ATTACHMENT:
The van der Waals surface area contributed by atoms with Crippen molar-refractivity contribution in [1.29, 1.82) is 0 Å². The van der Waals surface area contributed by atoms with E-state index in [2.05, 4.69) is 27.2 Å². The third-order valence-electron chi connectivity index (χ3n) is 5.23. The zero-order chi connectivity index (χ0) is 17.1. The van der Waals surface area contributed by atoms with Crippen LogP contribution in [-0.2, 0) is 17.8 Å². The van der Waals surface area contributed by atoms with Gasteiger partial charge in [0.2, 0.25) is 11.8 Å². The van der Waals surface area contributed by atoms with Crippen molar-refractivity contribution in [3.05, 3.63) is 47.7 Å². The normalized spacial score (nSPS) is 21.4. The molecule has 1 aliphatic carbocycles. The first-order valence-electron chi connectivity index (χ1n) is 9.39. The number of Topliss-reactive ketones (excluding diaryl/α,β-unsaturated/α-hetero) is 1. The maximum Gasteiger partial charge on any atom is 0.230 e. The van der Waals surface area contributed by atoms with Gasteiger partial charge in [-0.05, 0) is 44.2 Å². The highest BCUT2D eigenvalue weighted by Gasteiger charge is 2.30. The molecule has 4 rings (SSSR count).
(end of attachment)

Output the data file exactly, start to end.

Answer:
The van der Waals surface area contributed by atoms with Crippen molar-refractivity contribution in [1.29, 1.82) is 0 Å². The van der Waals surface area contributed by atoms with E-state index in [2.05, 4.69) is 27.2 Å². The third-order valence-electron chi connectivity index (χ3n) is 5.23. The zero-order chi connectivity index (χ0) is 17.1. The van der Waals surface area contributed by atoms with Crippen LogP contribution in [-0.2, 0) is 17.8 Å². The van der Waals surface area contributed by atoms with Gasteiger partial charge in [0.2, 0.25) is 11.8 Å². The van der Waals surface area contributed by atoms with Crippen molar-refractivity contribution in [3.05, 3.63) is 47.7 Å². The normalized spacial score (nSPS) is 21.4. The molecule has 1 aliphatic carbocycles. The first-order valence-electron chi connectivity index (χ1n) is 9.39. The number of Topliss-reactive ketones (excluding diaryl/α,β-unsaturated/α-hetero) is 1. The maximum Gasteiger partial charge on any atom is 0.230 e. The van der Waals surface area contributed by atoms with Gasteiger partial charge in [-0.05, 0) is 44.2 Å². The highest BCUT2D eigenvalue weighted by Gasteiger charge is 2.30. The molecule has 4 rings (SSSR count).